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On December 9, 1764, Françoise Ferrand, the daughter of a joiner in Angoulême, and Étienne Allemand, the son of a tailor, signed an unusual pre-nuptial contract. They  commit all their goods and rights, present and future, including any goods that might come to Françoise from the estate of her late father, who had died in Martinique, "in whatever they might consist, and in whatever place they might be found." The most unusual part of the record is the conclusion. The contract was signed by "the parties and their relatives who were present" and the signatures extend over two pages: the contract was signed by eighty-three people.

(click to enlarge)

(click to enlarge)

The signatures on the contract, which is in the notarial records in the Archives départementales de la Charente, are shown in the images to the right. "Contract Signatories" and "Overseas Connections," above, are visualizations of the social relationships of the eighty-three individuals, together with other individuals who constituted their social networks in the town. These "other individuals" have at least one of the following relationships to a signatory of the marriage contract: parent, child, sibling, spouse, or "godparent-relation" (godparent of, godchild of, godparent to the child of, co-godparent with.) The figure labeled "Contract Signatories" shows the signatories, together with 221 of their relatives and friends.

The identifications shown here are incomplete. They are limited to individuals who were alive during the lifetime of Françoise Ferrand's mother, Marie Aymard, who was born in Angoulême in 1713, and died there in 1790. But the visualizations do provide some indication of the diffusion of information across the networks of provincial life in eighteenth-century France. Other people are the "primary conduits of information, opinions, and behaviors," as economists interested in social networks have shown, and "encounters with neighbors are one important mechanism by which social norms are transmitted." The figure labeled "Overseas Connections" depicts the encounters, or the probability of the encounters, in which social information – in this case, information about the long-distance economy – was transmitted. Individuals who had traveled outside France are colored dark red in the visualizations, and those with a family member who had lived outside France are colored light red. The individuals who are colored pink had one or more of the following connections to the outside world: they or a relative had been contractors to the army or navy; they or a member of their household had been selected for the militia in the lottery in Angoulême in 1758; or they were immediate neighbors (inhabitants of the same "island," or cluster of houses, as listed in the tax registers) of someone who had lived outside France.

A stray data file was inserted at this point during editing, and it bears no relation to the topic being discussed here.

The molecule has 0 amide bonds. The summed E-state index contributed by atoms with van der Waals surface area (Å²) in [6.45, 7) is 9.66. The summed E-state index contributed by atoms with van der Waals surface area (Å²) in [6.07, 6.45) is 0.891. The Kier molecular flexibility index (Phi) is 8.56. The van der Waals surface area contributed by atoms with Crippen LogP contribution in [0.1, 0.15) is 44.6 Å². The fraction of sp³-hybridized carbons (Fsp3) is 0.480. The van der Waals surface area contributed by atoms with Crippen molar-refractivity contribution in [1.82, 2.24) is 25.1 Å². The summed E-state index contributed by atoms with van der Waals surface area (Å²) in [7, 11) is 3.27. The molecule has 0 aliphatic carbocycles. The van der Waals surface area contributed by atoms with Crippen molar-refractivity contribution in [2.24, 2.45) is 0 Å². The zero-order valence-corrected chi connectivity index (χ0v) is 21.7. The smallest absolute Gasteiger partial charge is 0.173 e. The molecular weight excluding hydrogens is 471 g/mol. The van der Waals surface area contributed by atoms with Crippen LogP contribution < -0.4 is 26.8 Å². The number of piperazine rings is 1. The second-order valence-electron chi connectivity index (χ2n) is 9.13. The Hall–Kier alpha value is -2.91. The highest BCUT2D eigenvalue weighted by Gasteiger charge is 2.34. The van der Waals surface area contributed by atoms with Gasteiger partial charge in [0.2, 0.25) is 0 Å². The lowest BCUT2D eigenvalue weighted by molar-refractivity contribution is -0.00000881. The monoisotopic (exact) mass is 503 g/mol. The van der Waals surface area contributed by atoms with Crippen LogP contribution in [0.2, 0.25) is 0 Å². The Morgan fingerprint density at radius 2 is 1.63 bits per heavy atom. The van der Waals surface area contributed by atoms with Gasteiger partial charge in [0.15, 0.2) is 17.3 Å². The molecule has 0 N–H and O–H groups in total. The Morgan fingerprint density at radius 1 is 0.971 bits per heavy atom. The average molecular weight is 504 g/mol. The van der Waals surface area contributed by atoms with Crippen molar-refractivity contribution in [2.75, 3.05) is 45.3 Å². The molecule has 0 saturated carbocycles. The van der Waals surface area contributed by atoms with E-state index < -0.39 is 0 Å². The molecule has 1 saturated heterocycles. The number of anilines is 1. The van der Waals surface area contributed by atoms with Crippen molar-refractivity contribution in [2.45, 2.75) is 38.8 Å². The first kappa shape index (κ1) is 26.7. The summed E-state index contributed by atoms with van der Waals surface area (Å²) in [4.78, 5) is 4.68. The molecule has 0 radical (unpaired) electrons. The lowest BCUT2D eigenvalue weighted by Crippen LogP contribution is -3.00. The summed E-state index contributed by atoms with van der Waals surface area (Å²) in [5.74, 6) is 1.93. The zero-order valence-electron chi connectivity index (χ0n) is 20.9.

"Contrat de marriage de Estienne Allemand et Françoize Ferrand," December 9, 1764, Archives départementales de la Charente, Bernard, notary, 2E153.

Benjamin Golub and Matthew O. Jackson, "Naïve Learning in Social Networks and the Wisdom of Crowds," American Economic Journal: Microeconomics 2, no. 1 (2010): 112–149, 112.

Assar Lindbeck, Mårten Palme and Mats Persson, "Social Interaction and Sickness Absence," Research Papers in Economics, Department of Economics, Stockholm University, 2009:4, http://swopec.hhs.se/sunrpe/abs/sunrpe2009_0004.htm

Emma Rothschild, "Isolation and Economic Life in Eighteenth-Century France," American Historical Review 119, no. 4 ( 2014): 1055-1082.